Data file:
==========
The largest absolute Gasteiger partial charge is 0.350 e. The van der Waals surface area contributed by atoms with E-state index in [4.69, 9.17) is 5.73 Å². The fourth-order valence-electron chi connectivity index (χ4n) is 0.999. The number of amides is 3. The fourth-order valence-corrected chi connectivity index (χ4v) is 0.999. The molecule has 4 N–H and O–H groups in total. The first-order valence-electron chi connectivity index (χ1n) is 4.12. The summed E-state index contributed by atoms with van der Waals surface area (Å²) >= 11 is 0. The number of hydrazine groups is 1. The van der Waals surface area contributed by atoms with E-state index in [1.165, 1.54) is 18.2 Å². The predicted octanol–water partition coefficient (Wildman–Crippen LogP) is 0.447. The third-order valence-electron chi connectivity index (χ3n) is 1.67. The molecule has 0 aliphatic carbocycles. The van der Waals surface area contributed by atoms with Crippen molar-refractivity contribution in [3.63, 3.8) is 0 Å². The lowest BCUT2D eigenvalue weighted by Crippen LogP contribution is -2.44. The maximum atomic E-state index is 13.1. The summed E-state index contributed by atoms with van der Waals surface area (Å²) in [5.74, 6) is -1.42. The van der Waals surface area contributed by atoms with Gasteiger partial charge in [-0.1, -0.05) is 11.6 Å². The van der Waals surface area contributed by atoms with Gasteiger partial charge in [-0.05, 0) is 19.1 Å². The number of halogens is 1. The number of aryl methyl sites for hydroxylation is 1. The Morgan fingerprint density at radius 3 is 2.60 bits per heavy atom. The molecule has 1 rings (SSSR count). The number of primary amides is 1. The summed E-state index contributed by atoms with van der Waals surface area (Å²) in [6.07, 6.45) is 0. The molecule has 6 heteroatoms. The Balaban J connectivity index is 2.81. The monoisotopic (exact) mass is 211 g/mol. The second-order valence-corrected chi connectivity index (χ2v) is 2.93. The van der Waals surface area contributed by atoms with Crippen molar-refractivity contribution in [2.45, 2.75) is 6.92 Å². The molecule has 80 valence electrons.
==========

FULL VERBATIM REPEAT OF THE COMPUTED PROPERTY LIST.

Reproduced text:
The largest absolute Gasteiger partial charge is 0.350 e. The van der Waals surface area contributed by atoms with E-state index in [4.69, 9.17) is 5.73 Å². The fourth-order valence-electron chi connectivity index (χ4n) is 0.999. The number of amides is 3. The fourth-order valence-corrected chi connectivity index (χ4v) is 0.999. The molecule has 4 N–H and O–H groups in total. The first-order valence-electron chi connectivity index (χ1n) is 4.12. The summed E-state index contributed by atoms with van der Waals surface area (Å²) >= 11 is 0. The number of hydrazine groups is 1. The van der Waals surface area contributed by atoms with E-state index in [1.165, 1.54) is 18.2 Å². The predicted octanol–water partition coefficient (Wildman–Crippen LogP) is 0.447. The third-order valence-electron chi connectivity index (χ3n) is 1.67. The molecule has 0 aliphatic carbocycles. The van der Waals surface area contributed by atoms with Crippen molar-refractivity contribution in [3.63, 3.8) is 0 Å². The lowest BCUT2D eigenvalue weighted by Crippen LogP contribution is -2.44. The maximum atomic E-state index is 13.1. The summed E-state index contributed by atoms with van der Waals surface area (Å²) in [5.74, 6) is -1.42. The van der Waals surface area contributed by atoms with Gasteiger partial charge in [-0.1, -0.05) is 11.6 Å². The van der Waals surface area contributed by atoms with Gasteiger partial charge in [-0.05, 0) is 19.1 Å². The number of halogens is 1. The number of aryl methyl sites for hydroxylation is 1. The Morgan fingerprint density at radius 3 is 2.60 bits per heavy atom. The molecule has 1 rings (SSSR count). The number of primary amides is 1. The summed E-state index contributed by atoms with van der Waals surface area (Å²) in [6.07, 6.45) is 0. The molecule has 6 heteroatoms. The Balaban J connectivity index is 2.81. The monoisotopic (exact) mass is 211 g/mol. The second-order valence-corrected chi connectivity index (χ2v) is 2.93. The van der Waals surface area contributed by atoms with Crippen molar-refractivity contribution in [2.45, 2.75) is 6.92 Å². The molecule has 80 valence electrons.